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Bore cleaning - how often / how much?

When I am working up a few different loads for my 270 win or 30-06, how many shots should I fire before cleaning the bore and starting over again? I have been starting with a clean bore and one fouling shot before shooting groups of three with small increments of powder for each group. Ideally I see a group that hits the "sweet spot" somewhere in there and later load to replicate that round. Typically I shoot about 6 to 8 groups of three. After each testing (18 to 24 rounds) I clean the bore with Hoppes #9 and/or Hoppes Copper Killer and brass or nylon brush until the patches come out clean. Then I begin the cycle again with one fouler and the next load with 18 to 24 rounds. Does this cleaning regimen make sense to you more experienced shooters? Is one fouler enough? Do I even need to clean between each developmental cycle of 18 to 24 rounds? I don't want to clean excessively often or not enough. Thanks!

Comments

  • zimmdenzimmden Member Posts: 238 ✭✭
    edited November -1
    For a clean cold barrel 3 shots will provide proper fouling and temp to give consistent shots for several groups. If your bore is not highly polished, you can get excessive copper-powder fouling buildup to affect accuracy. Many benchrest shooters clean after each relay (6 to 10 shots) to achieve 1/4 inch groups at 100 yds. Take plenty of time to shoot 6 to 8 groups since the 270 and 30-06 will heat up a lot with thin barrels and affect accuracy. Cleaning will cool barrel. PS: there is no such thing as "excessive" cleaning if done properly. Does your testing show a fall off in accuracy after 20 shots?
  • JustCJustC Member, Moderator Posts: 16,036 ******
    edited November -1
    buy some wipe-out bore foam and quit working so hard.

    clean the bore fater maybe 50rnds or when accuracy drops off.
  • Okie743Okie743 Member Posts: 1,975 ✭✭✭
    edited November -1
    JustC is right on!
    clean the bore after maybe 50rnds or when accuracy drops off.
    You can use your Hoppes with a wet patch and soak the bore overnight, then run a snug fitting white patch through the bore next day,from the chamber end if possible and if it comes out loaded with dark blue green color indicating copper use a bore brush sparringly and then let it soak again overnight! I clean my copper bore brushs in hot water before storing so as the Hoppes won't eat them away during storage!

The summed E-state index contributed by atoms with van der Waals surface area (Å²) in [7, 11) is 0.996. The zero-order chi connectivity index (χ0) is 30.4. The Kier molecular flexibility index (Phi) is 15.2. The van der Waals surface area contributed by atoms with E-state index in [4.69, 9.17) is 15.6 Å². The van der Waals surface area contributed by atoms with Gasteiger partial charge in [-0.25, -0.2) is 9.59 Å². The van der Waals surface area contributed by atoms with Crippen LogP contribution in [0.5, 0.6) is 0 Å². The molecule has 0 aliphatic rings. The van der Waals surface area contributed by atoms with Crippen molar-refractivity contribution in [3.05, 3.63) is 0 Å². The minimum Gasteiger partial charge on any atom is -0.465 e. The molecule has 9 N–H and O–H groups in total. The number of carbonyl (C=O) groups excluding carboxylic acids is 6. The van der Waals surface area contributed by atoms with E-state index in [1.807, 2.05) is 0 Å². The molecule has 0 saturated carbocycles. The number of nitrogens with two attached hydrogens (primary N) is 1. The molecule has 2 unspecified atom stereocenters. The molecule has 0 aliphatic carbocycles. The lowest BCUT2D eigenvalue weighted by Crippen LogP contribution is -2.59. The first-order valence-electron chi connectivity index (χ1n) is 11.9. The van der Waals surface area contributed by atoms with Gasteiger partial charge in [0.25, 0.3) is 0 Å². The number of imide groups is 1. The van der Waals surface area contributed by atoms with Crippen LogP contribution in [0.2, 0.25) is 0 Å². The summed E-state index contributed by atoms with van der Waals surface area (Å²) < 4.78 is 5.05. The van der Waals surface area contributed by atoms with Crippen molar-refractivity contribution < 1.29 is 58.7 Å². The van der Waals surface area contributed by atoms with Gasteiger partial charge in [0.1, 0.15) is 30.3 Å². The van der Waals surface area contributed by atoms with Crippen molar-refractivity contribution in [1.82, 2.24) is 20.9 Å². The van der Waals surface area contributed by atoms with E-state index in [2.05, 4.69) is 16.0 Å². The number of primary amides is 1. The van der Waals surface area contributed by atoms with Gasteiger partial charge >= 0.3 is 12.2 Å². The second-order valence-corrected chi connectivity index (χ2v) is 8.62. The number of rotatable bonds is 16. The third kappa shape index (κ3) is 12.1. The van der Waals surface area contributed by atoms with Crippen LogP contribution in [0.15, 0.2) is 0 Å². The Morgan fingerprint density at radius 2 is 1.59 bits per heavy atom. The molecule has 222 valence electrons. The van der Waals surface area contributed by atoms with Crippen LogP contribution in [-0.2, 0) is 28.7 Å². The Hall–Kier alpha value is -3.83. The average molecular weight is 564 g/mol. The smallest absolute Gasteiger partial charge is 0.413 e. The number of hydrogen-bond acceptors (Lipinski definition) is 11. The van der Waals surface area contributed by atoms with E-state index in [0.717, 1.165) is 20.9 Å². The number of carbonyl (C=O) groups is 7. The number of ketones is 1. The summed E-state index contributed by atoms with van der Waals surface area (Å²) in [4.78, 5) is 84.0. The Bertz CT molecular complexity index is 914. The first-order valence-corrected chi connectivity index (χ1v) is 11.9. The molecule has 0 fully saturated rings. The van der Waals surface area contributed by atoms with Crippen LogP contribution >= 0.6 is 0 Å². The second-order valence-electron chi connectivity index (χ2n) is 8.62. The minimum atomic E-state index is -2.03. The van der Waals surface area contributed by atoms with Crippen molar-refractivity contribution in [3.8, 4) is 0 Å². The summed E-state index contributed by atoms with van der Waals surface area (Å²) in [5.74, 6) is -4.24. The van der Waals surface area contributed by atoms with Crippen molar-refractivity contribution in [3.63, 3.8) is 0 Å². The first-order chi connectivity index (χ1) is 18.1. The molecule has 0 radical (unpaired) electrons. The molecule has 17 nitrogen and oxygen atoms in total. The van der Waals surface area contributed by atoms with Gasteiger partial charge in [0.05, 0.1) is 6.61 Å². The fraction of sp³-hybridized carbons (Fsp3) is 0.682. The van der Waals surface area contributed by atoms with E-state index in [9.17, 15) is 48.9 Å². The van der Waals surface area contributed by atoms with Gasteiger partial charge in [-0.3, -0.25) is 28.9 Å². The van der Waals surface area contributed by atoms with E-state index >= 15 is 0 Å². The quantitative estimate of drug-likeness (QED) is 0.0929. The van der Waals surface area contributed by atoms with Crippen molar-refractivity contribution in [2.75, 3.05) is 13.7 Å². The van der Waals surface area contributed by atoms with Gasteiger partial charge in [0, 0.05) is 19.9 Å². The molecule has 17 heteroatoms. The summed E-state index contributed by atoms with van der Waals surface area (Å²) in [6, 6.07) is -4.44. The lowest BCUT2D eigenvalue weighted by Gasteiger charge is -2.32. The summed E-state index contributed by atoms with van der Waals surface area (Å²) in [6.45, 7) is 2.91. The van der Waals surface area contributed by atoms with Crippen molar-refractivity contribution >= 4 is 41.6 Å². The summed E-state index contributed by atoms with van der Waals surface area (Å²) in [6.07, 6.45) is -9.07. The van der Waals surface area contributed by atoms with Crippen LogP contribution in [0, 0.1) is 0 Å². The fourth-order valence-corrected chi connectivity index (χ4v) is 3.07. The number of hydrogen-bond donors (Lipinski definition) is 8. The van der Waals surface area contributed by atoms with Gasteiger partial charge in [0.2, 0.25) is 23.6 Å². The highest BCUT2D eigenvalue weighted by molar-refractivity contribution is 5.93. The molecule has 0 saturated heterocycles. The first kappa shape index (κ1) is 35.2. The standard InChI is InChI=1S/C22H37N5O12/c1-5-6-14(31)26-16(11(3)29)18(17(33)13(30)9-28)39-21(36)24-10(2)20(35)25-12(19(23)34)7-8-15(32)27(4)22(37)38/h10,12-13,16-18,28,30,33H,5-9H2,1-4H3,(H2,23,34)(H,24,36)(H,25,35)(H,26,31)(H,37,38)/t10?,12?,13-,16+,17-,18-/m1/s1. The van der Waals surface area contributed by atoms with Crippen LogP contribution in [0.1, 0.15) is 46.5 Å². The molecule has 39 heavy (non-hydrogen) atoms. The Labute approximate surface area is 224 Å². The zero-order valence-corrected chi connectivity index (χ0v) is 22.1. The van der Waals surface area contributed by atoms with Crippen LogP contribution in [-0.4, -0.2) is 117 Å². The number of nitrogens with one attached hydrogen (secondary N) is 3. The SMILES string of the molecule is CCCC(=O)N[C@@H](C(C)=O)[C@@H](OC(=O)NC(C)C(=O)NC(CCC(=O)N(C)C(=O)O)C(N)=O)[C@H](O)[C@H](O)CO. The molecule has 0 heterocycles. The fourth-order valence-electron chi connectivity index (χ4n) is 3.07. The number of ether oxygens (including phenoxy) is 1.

You can do more harm reducing accuracy or ruining a barrel by constantly cleaning a bore, that really don't need cleaning!
    You can keep a heads up on accuracy, if it seems to fade, use the Hoppes blue/green test and if severe copper is detected, do a cleaning! With experience you can read a hoppes patch for cu fouling!
  • DChrzDChrz Member Posts: 5 ✭✭
    edited November -1
    Clean only after 50 rds??? seriously???? Try this: shoot 10 or 12 rds out of a clean barrel, then clean with JB bore polish or IOSSO paste, scrubbing short sections of the bore at a time on a single pass. That black, tarry goo will be the result of those few rounds. A couple of the variables on barrel cleaning are case volume (amount of powder per round), and smoothness/roughness of that particular bore. Generally, a really good smooth bore requires only one fouler, but your load or sighting work will tell you how many; it's the first one that shoots into what eventually becomes your group. If foulers make a serious difference on your particular rifle, and hunting is your ultimate intention, don't forget to shoot those foulers after your last range session prior to hunting.
  • jimbowbyjimbowby Member Posts: 3,496
    edited November -1
    [:D] Man that sounds like I wroteit--


    quote:Originally posted by yukon100jack
    When I am working up a few different loads for my 270 win or 30-06, how many shots should I fire before cleaning the bore and starting over again? I have been starting with a clean bore and one fouling shot before shooting groups of three with small increments of powder for each group. Ideally I see a group that hits the "sweet spot" somewhere in there and later load to replicate that round. Typically I shoot about 6 to 8 groups of three. After each testing (18 to 24 rounds) I clean the bore with Hoppes #9 and/or Hoppes Copper Killer and brass or nylon brush until the patches come out clean. Then I begin the cycle again with one fouler and the next load with 18 to 24 rounds. Does this cleaning regimen make sense to you more experienced shooters? Is one fouler enough? Do I even need to clean between each developmental cycle of 18 to 24 rounds? I don't want to clean excessively often or not enough. Thanks!